We are on a mission to build a community that understands local food systems with a focus on regenerative agriculture where access to high quality produce is available for all. 


The Center for Urban Agriculture at Fairview Gardens is a California non-profit organization established in 1997. It owns and operates a nearly 13 acre certified organic farm in the heart of the Goodland surrounded by a community of residents and businesses in the bustling suburban costal town of Goleta. The land is forever protected as an agricultural education facility by a Land Trust Agreement put in place by the Santa Barbara County Land Trust.

This unique urban farm property is utilized to produce a variety of high quality annual and perennial crops, trees, herbs and flowers. In concert with the happenings of the farm operations, a host of educational programs, workshops, classes, tours and events are held throughout the year.   

As we continue to expand our outreach efforts, we hope to create a broader more equitable resource for our community. By providing highly nutrient rich food, robust educational opportunities and meaningful connections, we will build positive relationships that last for generations to come. 



Fairview Gardens rests on what was once the largest Chumash Indian settlement on the Central Coast of California. Through time, this property has been through many iterations. For the Chumash, it was an unspoiled homeland and for the Spanish ranchers, a conquest. Turn-of-the-century settlers saw a place to build a home, establish orchards, and hunt in the lush watershed.

As the story goes, the original ranch got its name, when Mrs. Hollister exclaimed over the “fair view” she saw looking South from her farmhouse to the Pacific Ocean. The original farmhouse built in 1895 still stands on its original location. Under her feet was some of the richest topsoil in California – 30 feet deep in some places. As far as she could see, citrus and walnut groves stretched to the foothills and to the sea throughout the Goleta Valley. The groves are mostly gone now as suburbia took their place, but 13 acres in the heart of Goleta remains protected.

The Chapman Family
Roger and Cornelia Chapman bought the land at 598 N. Fairview Ave. in 1975. They had already been farming organically in the Santa Barbara and Goleta area for years, and they were eager to try a new idea of providing an environment for the community to learn about the benefits of organic farming. They spent several years regenerating the soil and transforming the barren land into a thriving organic farm. Roger, Chairman of the UCSB Music Department through the 1960s and ’70s, was an educator. He envisioned a farming ‘classroom’ where people could come learn about all aspects of organic farming, then go on to create their own operations, thereby expanding the reach of organic principals. The first groups of eager young farmers to learn at Fairview Gardens Farm did just that, and continue to run successful organic farming operations in the area. In the many years since, countless individuals have turned their education at Fairview Gardens into practical and sustainable farming businesses.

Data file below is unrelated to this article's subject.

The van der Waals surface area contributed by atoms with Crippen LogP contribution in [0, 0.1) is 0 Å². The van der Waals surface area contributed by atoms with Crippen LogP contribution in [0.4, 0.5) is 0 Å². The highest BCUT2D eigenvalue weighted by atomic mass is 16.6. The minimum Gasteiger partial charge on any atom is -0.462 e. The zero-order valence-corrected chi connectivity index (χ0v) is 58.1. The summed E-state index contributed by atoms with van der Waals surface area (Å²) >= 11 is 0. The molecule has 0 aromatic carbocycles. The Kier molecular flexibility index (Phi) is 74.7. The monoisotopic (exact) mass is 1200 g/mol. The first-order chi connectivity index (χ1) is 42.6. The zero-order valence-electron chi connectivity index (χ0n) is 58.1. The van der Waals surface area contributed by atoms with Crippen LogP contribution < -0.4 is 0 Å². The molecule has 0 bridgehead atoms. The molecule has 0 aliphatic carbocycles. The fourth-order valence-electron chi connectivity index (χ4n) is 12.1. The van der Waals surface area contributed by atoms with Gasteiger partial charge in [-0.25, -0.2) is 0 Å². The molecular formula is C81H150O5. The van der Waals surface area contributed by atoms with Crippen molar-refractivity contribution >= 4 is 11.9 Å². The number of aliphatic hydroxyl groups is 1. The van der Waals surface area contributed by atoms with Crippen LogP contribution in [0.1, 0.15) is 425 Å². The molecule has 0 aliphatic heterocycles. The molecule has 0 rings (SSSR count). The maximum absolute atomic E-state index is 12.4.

After Roger’s death in 1989, the Chapman family continued to run Fairview Gardens as one of three organic operations in the Goleta Valley. By 1993, they were ready to pass the torch. They wanted to protect the land from future development and to make sure that it continued as an organic farming operation and education center.

Michael Ableman
In 1981, Michael Ableman took a job grafting orange trees at Fairview Gardens. When the farm manager left, Ableman remained for the next 20 years. His passion for organic farming and the urban agriculture movement was instrumental in building the reputation of Fairview Gardens. An accomplished photographer and writer, Ableman has published many books including 'On Good Land: The Autobiography of an Urban Farm' which chronicles his adventures at Fairview Gardens.

The Center for Urban Agriculture at Fairview Gardens
In 1997, with help from the Chapman family, the Land Trust for Santa Barbara County created an agricultural easement on the land and the nonprofit Center for Urban Agriculture at Fairview Gardens was formed. Grant funds awarded by the County Board of Supervisors, along with private and foundation gifts, helped complete the land purchase. The first executive director was Michael Ableman. The written land trust guarantees the farm’s preservation as an organic agricultural and educational facility in perpitutiy. This was the dream of Roger and Cornelia Chapman. 

Fairview Gardens Farm is steadfast in its commitment to the community. Thanks to the vision, generosity and hard work of all the farmers, volunteers, donors and staff, Fairview Gardens Farm will forever exist as a natural space to enjoy a productive organic farm, and an education center accessible to the entire community.